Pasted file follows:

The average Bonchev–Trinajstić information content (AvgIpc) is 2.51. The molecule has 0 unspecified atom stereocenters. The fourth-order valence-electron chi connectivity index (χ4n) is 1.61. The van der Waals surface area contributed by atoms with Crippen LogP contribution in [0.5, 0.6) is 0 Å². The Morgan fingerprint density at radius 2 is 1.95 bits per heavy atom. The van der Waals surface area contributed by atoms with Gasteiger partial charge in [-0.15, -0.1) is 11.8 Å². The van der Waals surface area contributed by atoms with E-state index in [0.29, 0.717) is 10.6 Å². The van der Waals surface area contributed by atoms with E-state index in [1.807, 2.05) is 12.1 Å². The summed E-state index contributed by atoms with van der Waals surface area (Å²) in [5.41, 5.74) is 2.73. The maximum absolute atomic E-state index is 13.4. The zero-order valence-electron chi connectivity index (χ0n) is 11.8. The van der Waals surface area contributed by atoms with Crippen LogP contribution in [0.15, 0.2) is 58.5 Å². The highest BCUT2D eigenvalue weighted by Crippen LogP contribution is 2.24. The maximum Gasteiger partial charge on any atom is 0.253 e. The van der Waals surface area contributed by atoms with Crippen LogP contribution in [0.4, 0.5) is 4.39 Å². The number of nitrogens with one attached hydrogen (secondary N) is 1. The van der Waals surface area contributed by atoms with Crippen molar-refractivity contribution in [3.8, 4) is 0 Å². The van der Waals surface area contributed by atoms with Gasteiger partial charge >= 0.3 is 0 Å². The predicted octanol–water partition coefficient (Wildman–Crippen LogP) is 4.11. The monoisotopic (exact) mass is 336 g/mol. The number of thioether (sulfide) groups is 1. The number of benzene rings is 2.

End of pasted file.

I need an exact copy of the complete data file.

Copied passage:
The average Bonchev–Trinajstić information content (AvgIpc) is 2.51. The molecule has 0 unspecified atom stereocenters. The fourth-order valence-electron chi connectivity index (χ4n) is 1.61. The van der Waals surface area contributed by atoms with Crippen LogP contribution in [0.5, 0.6) is 0 Å². The Morgan fingerprint density at radius 2 is 1.95 bits per heavy atom. The van der Waals surface area contributed by atoms with Gasteiger partial charge in [-0.15, -0.1) is 11.8 Å². The van der Waals surface area contributed by atoms with E-state index in [0.29, 0.717) is 10.6 Å². The van der Waals surface area contributed by atoms with E-state index in [1.807, 2.05) is 12.1 Å². The summed E-state index contributed by atoms with van der Waals surface area (Å²) in [5.41, 5.74) is 2.73. The maximum absolute atomic E-state index is 13.4. The zero-order valence-electron chi connectivity index (χ0n) is 11.8. The van der Waals surface area contributed by atoms with Crippen LogP contribution in [0.15, 0.2) is 58.5 Å². The highest BCUT2D eigenvalue weighted by Crippen LogP contribution is 2.24. The maximum Gasteiger partial charge on any atom is 0.253 e. The van der Waals surface area contributed by atoms with Crippen LogP contribution in [0.4, 0.5) is 4.39 Å². The number of nitrogens with one attached hydrogen (secondary N) is 1. The van der Waals surface area contributed by atoms with Crippen molar-refractivity contribution in [3.8, 4) is 0 Å². The van der Waals surface area contributed by atoms with Gasteiger partial charge >= 0.3 is 0 Å². The predicted octanol–water partition coefficient (Wildman–Crippen LogP) is 4.11. The monoisotopic (exact) mass is 336 g/mol. The number of thioether (sulfide) groups is 1. The number of benzene rings is 2.